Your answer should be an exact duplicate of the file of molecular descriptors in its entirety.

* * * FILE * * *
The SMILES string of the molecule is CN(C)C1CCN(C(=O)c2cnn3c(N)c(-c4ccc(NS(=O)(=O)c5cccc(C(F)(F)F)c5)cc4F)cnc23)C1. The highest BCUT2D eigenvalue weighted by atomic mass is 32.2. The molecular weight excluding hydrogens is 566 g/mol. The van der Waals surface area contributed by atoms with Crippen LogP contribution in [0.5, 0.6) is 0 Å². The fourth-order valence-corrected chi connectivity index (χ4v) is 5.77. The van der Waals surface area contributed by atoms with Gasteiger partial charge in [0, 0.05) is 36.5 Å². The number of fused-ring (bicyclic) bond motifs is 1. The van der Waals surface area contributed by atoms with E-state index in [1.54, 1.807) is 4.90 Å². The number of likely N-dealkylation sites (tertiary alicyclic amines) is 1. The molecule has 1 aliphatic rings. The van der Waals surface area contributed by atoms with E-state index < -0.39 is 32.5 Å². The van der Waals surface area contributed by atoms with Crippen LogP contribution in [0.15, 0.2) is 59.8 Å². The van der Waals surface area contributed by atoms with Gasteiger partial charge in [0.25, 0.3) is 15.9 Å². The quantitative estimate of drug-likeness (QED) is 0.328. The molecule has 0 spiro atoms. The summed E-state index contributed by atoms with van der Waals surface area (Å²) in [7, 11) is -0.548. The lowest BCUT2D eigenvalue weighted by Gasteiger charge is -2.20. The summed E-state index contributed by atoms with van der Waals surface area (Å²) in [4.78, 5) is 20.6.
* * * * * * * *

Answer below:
The SMILES string of the molecule is CN(C)C1CCN(C(=O)c2cnn3c(N)c(-c4ccc(NS(=O)(=O)c5cccc(C(F)(F)F)c5)cc4F)cnc23)C1. The highest BCUT2D eigenvalue weighted by atomic mass is 32.2. The molecular weight excluding hydrogens is 566 g/mol. The van der Waals surface area contributed by atoms with Crippen LogP contribution in [0.5, 0.6) is 0 Å². The fourth-order valence-corrected chi connectivity index (χ4v) is 5.77. The van der Waals surface area contributed by atoms with Gasteiger partial charge in [0, 0.05) is 36.5 Å². The number of fused-ring (bicyclic) bond motifs is 1. The van der Waals surface area contributed by atoms with E-state index in [1.54, 1.807) is 4.90 Å². The number of likely N-dealkylation sites (tertiary alicyclic amines) is 1. The molecule has 1 aliphatic rings. The van der Waals surface area contributed by atoms with E-state index < -0.39 is 32.5 Å². The van der Waals surface area contributed by atoms with Crippen LogP contribution in [0.15, 0.2) is 59.8 Å². The van der Waals surface area contributed by atoms with Gasteiger partial charge in [0.25, 0.3) is 15.9 Å². The quantitative estimate of drug-likeness (QED) is 0.328. The molecule has 0 spiro atoms. The summed E-state index contributed by atoms with van der Waals surface area (Å²) in [7, 11) is -0.548. The lowest BCUT2D eigenvalue weighted by Gasteiger charge is -2.20. The summed E-state index contributed by atoms with van der Waals surface area (Å²) in [4.78, 5) is 20.6.